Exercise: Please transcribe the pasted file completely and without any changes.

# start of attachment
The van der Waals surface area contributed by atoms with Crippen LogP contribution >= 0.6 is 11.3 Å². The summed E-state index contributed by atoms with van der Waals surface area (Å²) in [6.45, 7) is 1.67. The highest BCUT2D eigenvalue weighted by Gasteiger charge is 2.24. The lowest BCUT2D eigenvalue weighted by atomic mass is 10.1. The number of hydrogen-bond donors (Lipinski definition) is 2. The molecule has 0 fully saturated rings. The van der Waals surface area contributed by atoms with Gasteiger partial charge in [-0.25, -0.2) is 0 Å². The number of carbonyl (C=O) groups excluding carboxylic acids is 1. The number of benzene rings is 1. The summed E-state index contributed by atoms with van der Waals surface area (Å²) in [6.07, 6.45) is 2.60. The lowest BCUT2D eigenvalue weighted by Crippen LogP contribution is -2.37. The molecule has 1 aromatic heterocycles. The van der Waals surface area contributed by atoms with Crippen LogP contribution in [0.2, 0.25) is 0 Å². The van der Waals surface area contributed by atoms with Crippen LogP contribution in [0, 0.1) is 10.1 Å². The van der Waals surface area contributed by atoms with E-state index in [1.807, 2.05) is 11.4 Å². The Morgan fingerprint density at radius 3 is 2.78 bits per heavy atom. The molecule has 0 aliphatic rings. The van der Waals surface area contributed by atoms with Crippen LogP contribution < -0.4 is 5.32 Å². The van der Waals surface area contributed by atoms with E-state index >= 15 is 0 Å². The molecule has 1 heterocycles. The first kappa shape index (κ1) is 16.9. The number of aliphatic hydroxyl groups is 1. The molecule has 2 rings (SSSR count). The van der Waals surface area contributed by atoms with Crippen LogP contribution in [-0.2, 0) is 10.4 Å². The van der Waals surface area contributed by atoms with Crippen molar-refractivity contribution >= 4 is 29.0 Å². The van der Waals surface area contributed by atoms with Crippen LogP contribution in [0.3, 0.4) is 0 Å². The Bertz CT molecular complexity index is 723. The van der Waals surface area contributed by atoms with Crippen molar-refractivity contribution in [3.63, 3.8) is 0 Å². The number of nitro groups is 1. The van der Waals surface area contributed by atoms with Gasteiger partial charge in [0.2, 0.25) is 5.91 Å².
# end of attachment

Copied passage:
The van der Waals surface area contributed by atoms with Crippen LogP contribution >= 0.6 is 11.3 Å². The summed E-state index contributed by atoms with van der Waals surface area (Å²) in [6.45, 7) is 1.67. The highest BCUT2D eigenvalue weighted by Gasteiger charge is 2.24. The lowest BCUT2D eigenvalue weighted by atomic mass is 10.1. The number of hydrogen-bond donors (Lipinski definition) is 2. The molecule has 0 fully saturated rings. The van der Waals surface area contributed by atoms with Gasteiger partial charge in [-0.25, -0.2) is 0 Å². The number of carbonyl (C=O) groups excluding carboxylic acids is 1. The number of benzene rings is 1. The summed E-state index contributed by atoms with van der Waals surface area (Å²) in [6.07, 6.45) is 2.60. The lowest BCUT2D eigenvalue weighted by Crippen LogP contribution is -2.37. The molecule has 1 aromatic heterocycles. The van der Waals surface area contributed by atoms with Crippen LogP contribution in [0.2, 0.25) is 0 Å². The van der Waals surface area contributed by atoms with Crippen LogP contribution in [0, 0.1) is 10.1 Å². The van der Waals surface area contributed by atoms with E-state index in [1.807, 2.05) is 11.4 Å². The Morgan fingerprint density at radius 3 is 2.78 bits per heavy atom. The molecule has 0 aliphatic rings. The van der Waals surface area contributed by atoms with Crippen LogP contribution < -0.4 is 5.32 Å². The van der Waals surface area contributed by atoms with E-state index >= 15 is 0 Å². The molecule has 1 heterocycles. The first kappa shape index (κ1) is 16.9. The number of aliphatic hydroxyl groups is 1. The molecule has 2 rings (SSSR count). The van der Waals surface area contributed by atoms with Crippen LogP contribution in [-0.2, 0) is 10.4 Å². The van der Waals surface area contributed by atoms with Crippen molar-refractivity contribution >= 4 is 29.0 Å². The van der Waals surface area contributed by atoms with Crippen LogP contribution in [0.3, 0.4) is 0 Å². The Bertz CT molecular complexity index is 723. The van der Waals surface area contributed by atoms with Crippen molar-refractivity contribution in [3.63, 3.8) is 0 Å². The number of nitro groups is 1. The van der Waals surface area contributed by atoms with Gasteiger partial charge in [0.2, 0.25) is 5.91 Å².